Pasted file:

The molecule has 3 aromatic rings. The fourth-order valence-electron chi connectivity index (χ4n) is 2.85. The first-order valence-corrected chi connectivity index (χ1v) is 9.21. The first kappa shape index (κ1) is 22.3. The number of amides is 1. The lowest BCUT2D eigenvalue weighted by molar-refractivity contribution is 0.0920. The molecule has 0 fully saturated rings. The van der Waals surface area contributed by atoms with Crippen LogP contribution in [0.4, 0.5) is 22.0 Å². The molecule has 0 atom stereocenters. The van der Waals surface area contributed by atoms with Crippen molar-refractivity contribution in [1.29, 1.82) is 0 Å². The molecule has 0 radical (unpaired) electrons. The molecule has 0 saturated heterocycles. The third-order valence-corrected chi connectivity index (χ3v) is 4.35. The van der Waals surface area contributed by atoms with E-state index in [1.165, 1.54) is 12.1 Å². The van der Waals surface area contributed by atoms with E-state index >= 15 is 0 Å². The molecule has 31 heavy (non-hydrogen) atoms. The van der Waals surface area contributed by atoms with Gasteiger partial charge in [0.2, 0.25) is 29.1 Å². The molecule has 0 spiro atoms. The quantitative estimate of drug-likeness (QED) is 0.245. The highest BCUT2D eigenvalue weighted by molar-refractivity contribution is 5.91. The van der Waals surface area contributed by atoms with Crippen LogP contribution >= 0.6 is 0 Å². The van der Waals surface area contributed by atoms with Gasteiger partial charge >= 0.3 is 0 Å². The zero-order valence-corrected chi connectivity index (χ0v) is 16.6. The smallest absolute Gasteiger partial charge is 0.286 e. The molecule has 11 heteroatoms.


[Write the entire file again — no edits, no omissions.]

The molecule has 3 aromatic rings. The fourth-order valence-electron chi connectivity index (χ4n) is 2.85. The first-order valence-corrected chi connectivity index (χ1v) is 9.21. The first kappa shape index (κ1) is 22.3. The number of amides is 1. The lowest BCUT2D eigenvalue weighted by molar-refractivity contribution is 0.0920. The molecule has 0 fully saturated rings. The van der Waals surface area contributed by atoms with Crippen LogP contribution in [0.4, 0.5) is 22.0 Å². The molecule has 0 atom stereocenters. The van der Waals surface area contributed by atoms with Crippen molar-refractivity contribution in [1.29, 1.82) is 0 Å². The molecule has 0 radical (unpaired) electrons. The molecule has 0 saturated heterocycles. The third-order valence-corrected chi connectivity index (χ3v) is 4.35. The van der Waals surface area contributed by atoms with E-state index in [1.165, 1.54) is 12.1 Å². The van der Waals surface area contributed by atoms with E-state index >= 15 is 0 Å². The molecule has 31 heavy (non-hydrogen) atoms. The van der Waals surface area contributed by atoms with Gasteiger partial charge in [0.2, 0.25) is 29.1 Å². The molecule has 0 spiro atoms. The quantitative estimate of drug-likeness (QED) is 0.245. The highest BCUT2D eigenvalue weighted by molar-refractivity contribution is 5.91. The van der Waals surface area contributed by atoms with Crippen LogP contribution >= 0.6 is 0 Å². The van der Waals surface area contributed by atoms with Gasteiger partial charge >= 0.3 is 0 Å². The zero-order valence-corrected chi connectivity index (χ0v) is 16.6. The smallest absolute Gasteiger partial charge is 0.286 e. The molecule has 11 heteroatoms.